Christmas Church Bombings in Indonesia Meant to Provoke War

Tuesday, January 9, 2001

Christian Leaders Say Attacks were Designed to Inflame Muslim-Christian Tensions
by Alex Buchan

LONDON (Compass) -- Indonesia's Christian and political leaders are convinced that the widespread Christmas Eve church bombings were meant to provoke all-out war between the Muslim and Christian communities in the country.

"Some shadowy groups want to make the whole of Indonesia like Ambon," said a Jakarta pastor, referring to an island in eastern Indonesia's Maluku chain that has been devastated by religious conflict.

Seventeen people were killed and hundreds were injured when cars packed with explosives were detonated outside churches at nine o'clock in the evening on December 24, when hundreds of Christians were gathering to attend Christmas Eve services. Twenty bombs went off in Jakarta alone, where five churches were targeted, including the Roman Catholic cathedral.

The attacks were nationwide and coordinated with such precision that many pointed the finger of suspicion at the military. Bombs went off outside mainly Roman Catholic churches in Jakarta, Bekasi, Bandung, and Sukabumi -- all cities in the western part of the island of Java. Bombs also exploded nearer churches in Mojokerto, east Java, in Medan and Pekanbaru on Sumatra island, and in Mataram in West Nusa Tenggara.

Those killed were mainly ordinary citizens unfortunate enough to be near the blast site, although four policemen were killed trying to defuse the bombs. According to a Jakarta-based missionary, "It could have been so much worse. Only half the bombs planted actually went off, and police seemed aware that a major incident was planned."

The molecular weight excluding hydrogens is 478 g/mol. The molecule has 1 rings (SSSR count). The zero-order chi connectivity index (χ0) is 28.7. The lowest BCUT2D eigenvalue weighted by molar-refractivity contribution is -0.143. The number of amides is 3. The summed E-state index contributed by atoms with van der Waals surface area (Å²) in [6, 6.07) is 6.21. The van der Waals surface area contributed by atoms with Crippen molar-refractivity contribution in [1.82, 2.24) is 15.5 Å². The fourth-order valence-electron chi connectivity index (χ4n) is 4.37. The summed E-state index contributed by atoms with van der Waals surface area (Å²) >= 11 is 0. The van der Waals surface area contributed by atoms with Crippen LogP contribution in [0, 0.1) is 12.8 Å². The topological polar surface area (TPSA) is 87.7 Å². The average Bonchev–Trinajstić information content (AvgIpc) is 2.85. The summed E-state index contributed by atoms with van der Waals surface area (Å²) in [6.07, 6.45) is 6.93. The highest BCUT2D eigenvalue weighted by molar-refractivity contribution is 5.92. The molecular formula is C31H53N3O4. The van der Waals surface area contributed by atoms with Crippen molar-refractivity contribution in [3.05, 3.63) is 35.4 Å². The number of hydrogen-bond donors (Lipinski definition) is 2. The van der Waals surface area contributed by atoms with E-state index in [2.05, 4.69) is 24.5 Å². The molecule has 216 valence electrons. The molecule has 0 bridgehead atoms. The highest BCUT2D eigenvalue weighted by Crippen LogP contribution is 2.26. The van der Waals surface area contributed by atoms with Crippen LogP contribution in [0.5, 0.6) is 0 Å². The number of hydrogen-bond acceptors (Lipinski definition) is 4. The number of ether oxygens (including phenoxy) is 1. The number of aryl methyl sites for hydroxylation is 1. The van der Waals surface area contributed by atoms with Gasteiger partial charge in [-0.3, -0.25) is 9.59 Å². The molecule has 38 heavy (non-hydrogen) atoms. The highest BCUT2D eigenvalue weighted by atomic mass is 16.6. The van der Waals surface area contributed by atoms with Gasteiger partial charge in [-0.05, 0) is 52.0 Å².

In Medan, eleven bomb parcels sent to pastors and churches were all intercepted and defused.

No one took responsibility for the blasts, although foreign journalists were quick to accuse the military. The BBC's Indonesia correspondent, Jonathan Head, said on December 25, "No other group is capable of mounting such a concerted campaign of terror, with such weaponry and precision, as a disgruntled military faction."

Leading Christians were quick to dampen speculation that the bombs were set off by Muslim extremists. The Indonesian Bishop's Conference issued an appeal on December 28 urging Christians not to retaliate, adding that there was a sinister method behind the terror.

"Be careful not to enter a trap ... the bomb explosions around Christmas are meant to give the impression that it is the act of Muslims, and then around Idul Fitri (end of Ramadan) the same group will detonate bombs to give the impression that Christians are retaliating," the Bishop's appeal stated.

Indonesia's embattled president, Abdurrahman Wahid, said the same at a December 29 prayer service in Jakarta. Attended by 8,000 Christians in the Jakarta Convention Center and led by Protestant and Catholic leaders, Wahid said the aim of the bombings was "to shake the government, create panic and fear so that the government cannot function."